Senate hopefuls Supervisor Scott Wiener (left) and Supervisor Jane Kim at their separate election parties in San Francisco, Calif. Tuesday, June 7, 2016. (Rachael Garner, Jessica Christian/S.F. Examiner)

Senate hopefuls Supervisor Scott Wiener (left) and Supervisor Jane Kim at their separate election parties in San Francisco, Calif. Tuesday, June 7, 2016. (Rachael Garner, Jessica Christian/S.F. Examiner)

Wiener holding lead in state Senate race with 105,000 ballots left to count

Supervisor Jane Kim has yet to close the five point lead held by her state Senate race opponent, Supervisor Scott Wiener.

That’s the result of the latest ballot count of the San Francisco Department of Elections from Sunday at 4 p.m., which shows Wiener maintaining the same five-percentage point lead over Kim that he’s held since the first results came in.

SEE RELATED: Wiener enjoying ‘nearly insurmountable’ lead against Kim in state Senate race

As the San Francisco Examiner previously reported, this is perhaps the only local race in which the vote rally is still being closely watched. David Latterman, who worked on Wiener’s campaign, said Wednesday of Kim’s vote margin, “It’s a steep climb. It’s not impossible, but it’s steep.”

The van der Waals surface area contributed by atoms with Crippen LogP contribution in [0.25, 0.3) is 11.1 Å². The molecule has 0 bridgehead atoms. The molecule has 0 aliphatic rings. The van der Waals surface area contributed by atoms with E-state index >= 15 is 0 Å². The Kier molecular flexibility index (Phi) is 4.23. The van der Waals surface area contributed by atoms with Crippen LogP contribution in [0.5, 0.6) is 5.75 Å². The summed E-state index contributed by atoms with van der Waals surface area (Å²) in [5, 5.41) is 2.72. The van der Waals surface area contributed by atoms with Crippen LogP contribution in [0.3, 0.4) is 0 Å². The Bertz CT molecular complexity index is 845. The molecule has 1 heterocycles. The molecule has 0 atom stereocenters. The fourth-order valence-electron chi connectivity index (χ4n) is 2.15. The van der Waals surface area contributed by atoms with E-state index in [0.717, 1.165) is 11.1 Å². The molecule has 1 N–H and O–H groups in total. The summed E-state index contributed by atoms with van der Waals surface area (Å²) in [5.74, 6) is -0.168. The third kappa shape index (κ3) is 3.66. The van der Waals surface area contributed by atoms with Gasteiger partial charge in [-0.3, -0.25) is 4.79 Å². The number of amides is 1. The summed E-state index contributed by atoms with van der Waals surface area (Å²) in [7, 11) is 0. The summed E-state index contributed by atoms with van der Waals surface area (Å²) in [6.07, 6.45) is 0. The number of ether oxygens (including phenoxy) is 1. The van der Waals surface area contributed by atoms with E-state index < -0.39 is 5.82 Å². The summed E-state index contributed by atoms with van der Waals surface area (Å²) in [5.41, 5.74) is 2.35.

But since Kim did come from behind in the June primary to win after trailing in the earlier vote tallies, there remains some chance for a repeat pattern.

That lead in San Francisco consists of about 13,000 votes, with 148,097 cast for Wiener and 135,197 cast for Kim. State Senate District 11, which they are running to represent, consists of San Francisco and northern San Mateo County.

The latest tally from San Mateo was not immediately available, but a district wide vote count from the California Secretary of State shows Wiener also leading by 5 percentage points, with 154,030 votes.

The new count comes from an additional 15,619 vote-by-mail ballots, and 67,403 cards, according to the Department of Elections, and there remain about 105,000 ballots left to review, consisting of 81,000 vote by mail ballots and about 24,000 provisional ballots.

“The department expects to continue reviewing and processing vote-by-mail ballots through next week,” the department wrote in a statement.

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